Adapted from Adobe Digital Kids Club
All great pictures have one thing in common - they are well composed. Composition—also called
“framing”—is fun to talk about, because there is no right or wrong. The only rule is that there are no
rules. But there are a few tips to help you take better pictures:
1. Pay attention to framing. Nothing ruins a photo faster than
distracting elements in the background. Don’t get so focused on
the photo’s subject that you ignore what else is going on around
them. Watch out for poles, trees and power lines, and look all the
way around the edges of the frame, asking “Is this what I really
2. Learn the Rule of Thirds. The human eye has its “visual center” and this is the place that it is naturally
drawn to. Imagine the viewfinder is divided into thirds, both horizontally and vertically. This grid creates
four points where the lines cross. For the greatest impact, place the subject where the lines intersect,
instead of in the center of the frame.
3. Every photo has a foreground and a background. How you
want people to look at your picture tells you what to do with the
foreground and background. To blur the background, zoom in
close and choose a large aperture setting (like F2.8). This works
really well for pictures of a person.
4. Change your line of sight. Try kneeling, or even putting the camera
on the ground. Or climb a flight of stairs so you’re higher than the subject
you’re photographing. Digital cameras with twist and tilt LCD screens
make it even easier. Changing angles provides a new way of seeing
things, and makes for a more dramatic picture.
5. Look for elements that lead the eyes through the photo. A winding
path, a row of telephone poles or even a line of chairs at the beach can
serve as elements in a good photo.
6. Keep your eyes open for patterns. Interesting photos can be made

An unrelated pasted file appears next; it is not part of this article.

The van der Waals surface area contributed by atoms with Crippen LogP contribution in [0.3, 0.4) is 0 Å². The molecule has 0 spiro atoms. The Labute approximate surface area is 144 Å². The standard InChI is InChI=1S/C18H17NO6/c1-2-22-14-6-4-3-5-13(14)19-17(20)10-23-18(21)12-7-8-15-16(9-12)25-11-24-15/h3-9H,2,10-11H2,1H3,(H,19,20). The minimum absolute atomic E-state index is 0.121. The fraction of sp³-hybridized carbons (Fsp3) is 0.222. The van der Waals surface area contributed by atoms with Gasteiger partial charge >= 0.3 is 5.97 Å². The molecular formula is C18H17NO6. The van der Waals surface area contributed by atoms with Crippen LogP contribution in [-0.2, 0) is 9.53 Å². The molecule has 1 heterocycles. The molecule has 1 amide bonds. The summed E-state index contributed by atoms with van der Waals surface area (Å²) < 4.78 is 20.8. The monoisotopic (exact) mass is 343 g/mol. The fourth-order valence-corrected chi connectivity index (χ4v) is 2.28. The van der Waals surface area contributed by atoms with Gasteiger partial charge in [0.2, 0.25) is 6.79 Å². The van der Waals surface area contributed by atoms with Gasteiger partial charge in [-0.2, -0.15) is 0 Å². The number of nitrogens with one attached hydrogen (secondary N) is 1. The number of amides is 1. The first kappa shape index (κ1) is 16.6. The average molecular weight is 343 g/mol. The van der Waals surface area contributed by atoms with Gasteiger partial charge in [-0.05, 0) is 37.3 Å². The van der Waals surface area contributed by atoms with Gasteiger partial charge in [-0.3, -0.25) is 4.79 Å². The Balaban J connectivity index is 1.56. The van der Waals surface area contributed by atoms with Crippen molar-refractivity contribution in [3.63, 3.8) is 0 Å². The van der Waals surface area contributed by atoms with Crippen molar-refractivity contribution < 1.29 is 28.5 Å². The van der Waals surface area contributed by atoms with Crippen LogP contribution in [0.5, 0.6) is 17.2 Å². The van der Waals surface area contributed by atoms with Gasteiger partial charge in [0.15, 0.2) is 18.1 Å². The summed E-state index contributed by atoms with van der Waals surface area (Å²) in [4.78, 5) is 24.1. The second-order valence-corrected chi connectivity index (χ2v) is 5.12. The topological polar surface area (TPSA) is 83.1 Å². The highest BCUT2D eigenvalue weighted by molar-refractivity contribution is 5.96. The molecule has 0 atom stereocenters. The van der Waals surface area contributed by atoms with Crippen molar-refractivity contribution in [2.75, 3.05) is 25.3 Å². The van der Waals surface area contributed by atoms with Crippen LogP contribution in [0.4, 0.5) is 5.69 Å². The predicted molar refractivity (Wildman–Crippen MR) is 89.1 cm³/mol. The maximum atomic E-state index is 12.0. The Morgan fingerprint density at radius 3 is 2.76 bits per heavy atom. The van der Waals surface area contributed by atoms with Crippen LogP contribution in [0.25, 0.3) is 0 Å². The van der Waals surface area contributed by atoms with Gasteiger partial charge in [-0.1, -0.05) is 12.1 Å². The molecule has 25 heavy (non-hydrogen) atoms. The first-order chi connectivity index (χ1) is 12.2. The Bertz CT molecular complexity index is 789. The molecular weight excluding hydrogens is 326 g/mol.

of the waves and patterns created by drifting snow, a flock of birds flying
in formation or pipes stacked at a construction site.
7. Try getting in close. Look for texture, in the wrinkles of a face or the
bark of a tree. Pay attention to details.
8. Cropping brings a photo to life. If you edit photos on the computer, you are no longer limited to
the standard 4 x 6, 5 x 7 or 8 x 10 print sizes. Look at each photo and think about what you really
want people to see. Then crop everything else away. Try some unusual shapes, like panoramas or
Original Photo Cropped Photo
Establishing Shot or Extreme Long Shot (ES)
Used to establish a setting or sense of place. Shot is captured
very far away from the subject.
Long Shot (LS)
Captures all of the subject, this shot generally establishes the size
of the subject relative to place (for example a person from head to
Medium Shot (MS)
This shot captures half of the subject, generally seen from waist to
head for a person.
Close-up Shot (CU)
This shot focuses in closely on the subject. Used most frequently
with people during interviews.
Extreme Close-Up Shot (ECU)
Goes in even closer to the subject than the Close-Up Shot and is
used to focus on details or to make a more interesting shot.